It may look like just a comfy old chair - but when Canio's Books
in Sag Harbor raffles off the old green chair that visiting readers
sit in when they come to read at the decades-young literary mecca
on the East End, a significant bit of local literary history will
become the prized possession of some lucky person.
by Shelter Island poet Dan Moran that 'its history has outlived
the chair,' we agreed to accept Dan's offer of a new chair to replace
the well worn but storied 'Nelson Algren' chair, a fixture in the
biography section of the shop since 1980," notes Canio's co-owner
first a weekend enterprise, Canio's Books (www.caniosbooks.com)
quickly became a fixture on the literary scene, in part due to the
remarkably engaging personality of Pavone - easily one of the most
beloved figures on the literary landscape regionally for two decades,
with a reputation for gentleness, culture and generosity - and in
part, due to the
fortuitous arrival of Algren at Canio's doorstep a few months after
he had moved into town.
Canio Pavone first opened, Algren lived around the corner and donated
his books to help get the shop started," notes Szoka, who along
with co-owner Maryann Calandrille purchased the bookstore from Pavone
upon his retirement in 1999. "Algren gave the first reading in May
1981 just after winning an award from the Academy of American Arts
and Letters. Algren read from the green-brown tweed swivel rocker
that Canio had bought at a yard sale."
signaled the advent of a touchstone for literature on the East End
of Long Island that has remained a key drop-in place for over two
decades - and at the same time, was to be one of the very last public
appearances for Algren, who died in Sag Harbor of a heart attack
on May 9, 1981.
(1909-1981) was born in Detroit, but lived for a number of years
in Chicago. He won the first National Book Award for fiction in
1950 for "The Man With The Golden Arm," which was later made into
a film, starring Frank Sinatra. It was Chicago which inspired Algren,
like the writer James T. Farrell, more than any other city. He
depicted its drunks, pimps, prostitutes, freaks, drug addicts, prize-fighters,
corrupt politicians, and hoodlums - the whole underside of urban
life. One of the more well-known elements of his personal life was
his trans-Atlantic love affair with the French writer Simone de
Beauvoir - who was also involved with Jean Paul Sartre - which lasted
with intervals for 17 years.
all, Algren published four novels and over fifty short stories,
poetry, criticism, and travel books - including A Walk On The Wild
an Algren quote from "Chicago: City On The Make."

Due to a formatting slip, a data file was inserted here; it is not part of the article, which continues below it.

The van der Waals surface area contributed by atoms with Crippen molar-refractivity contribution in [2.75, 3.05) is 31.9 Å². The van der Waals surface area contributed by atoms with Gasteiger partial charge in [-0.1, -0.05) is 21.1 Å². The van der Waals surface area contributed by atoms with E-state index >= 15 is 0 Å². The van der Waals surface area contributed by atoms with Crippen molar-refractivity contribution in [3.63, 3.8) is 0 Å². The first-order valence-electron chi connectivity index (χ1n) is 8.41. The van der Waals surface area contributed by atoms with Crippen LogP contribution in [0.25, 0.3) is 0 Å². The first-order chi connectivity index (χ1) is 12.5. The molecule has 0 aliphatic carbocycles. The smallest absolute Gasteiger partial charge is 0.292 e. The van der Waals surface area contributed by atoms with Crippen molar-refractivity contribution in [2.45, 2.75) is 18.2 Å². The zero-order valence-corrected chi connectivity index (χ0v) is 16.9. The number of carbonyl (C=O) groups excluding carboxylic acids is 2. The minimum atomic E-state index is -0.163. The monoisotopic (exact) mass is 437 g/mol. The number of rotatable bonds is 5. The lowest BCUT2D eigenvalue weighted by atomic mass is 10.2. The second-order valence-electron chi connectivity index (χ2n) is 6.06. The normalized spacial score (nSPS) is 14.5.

nights when the yellow salamanders of the El bend all one way and
the cold rain runs with the red-lit rain.
By the way the city's million wires are burdened only by lightest
When chairs are stacked and glasses are turned and arc-lamps all
By days when the wind bangs alley gates ajar and the sun goes by
on the wind.
By nights when the moon is an only child above the measured thunder
of the cars,
you may know Chicago's heart at last.
the years, innumerable literary figures - from the famous to the
hopeful - have rested, read and napped in the comfy old chair. "Studs
Turkel, a friend of Algren, regaled customers one afternoon from
the very same chair. Margaret Atwood signed books from the spot
last summer," says Szoka. But as might be expected, with two decades
of regular use the Nelson Algren chair has become somewhat over-comfortable,
"a bit rough around the edges."
as we are to see the chair go, we're thrilled with the new cushy
burgundy rocker Dan brought in," says Calandrille.
celebrate the changing of the chairs, Canios is selling raffle tickets
($5.00 each or 6 for $25.00), probably through August 2003, for
a chance to own the "Nelson Algren" chair. The drawing will coincide
with an Algren appreciation night later this season.
of the proceeds will benefit the John Steinbeck Memorial Statue
Fund in Sag Harbor. "The chair could use a new slipcover, but purists
won't want to change a thread," says Calandrille. Other provisos?
"You may want to note that it's losing its stuffing," she notes.
Also, the chair will have to be picked up in Sag Harbor by the winner.
"We won't be able to deliver it, I'm afraid."
than that, it's a treasure for those who have an appreciation for
such things. "It would make a great conversation piece in a guest
cottage, library, or den, and be the envy of Algren fans everywhere,"
off "Nelson Algren's Chair" - and the appreciation night - is not
the only way that Canio's Books is engaged in presreving the legacy
of its famous patron. Algren titles currently in the shop include
Man with the Golden Arm and Never Come Morning. "We also have an
out of print collectible by Algren entitled America Eats, ($20.)
a report on the foodways of the Midwest, a project sponsored by
the WPA," says Szoka.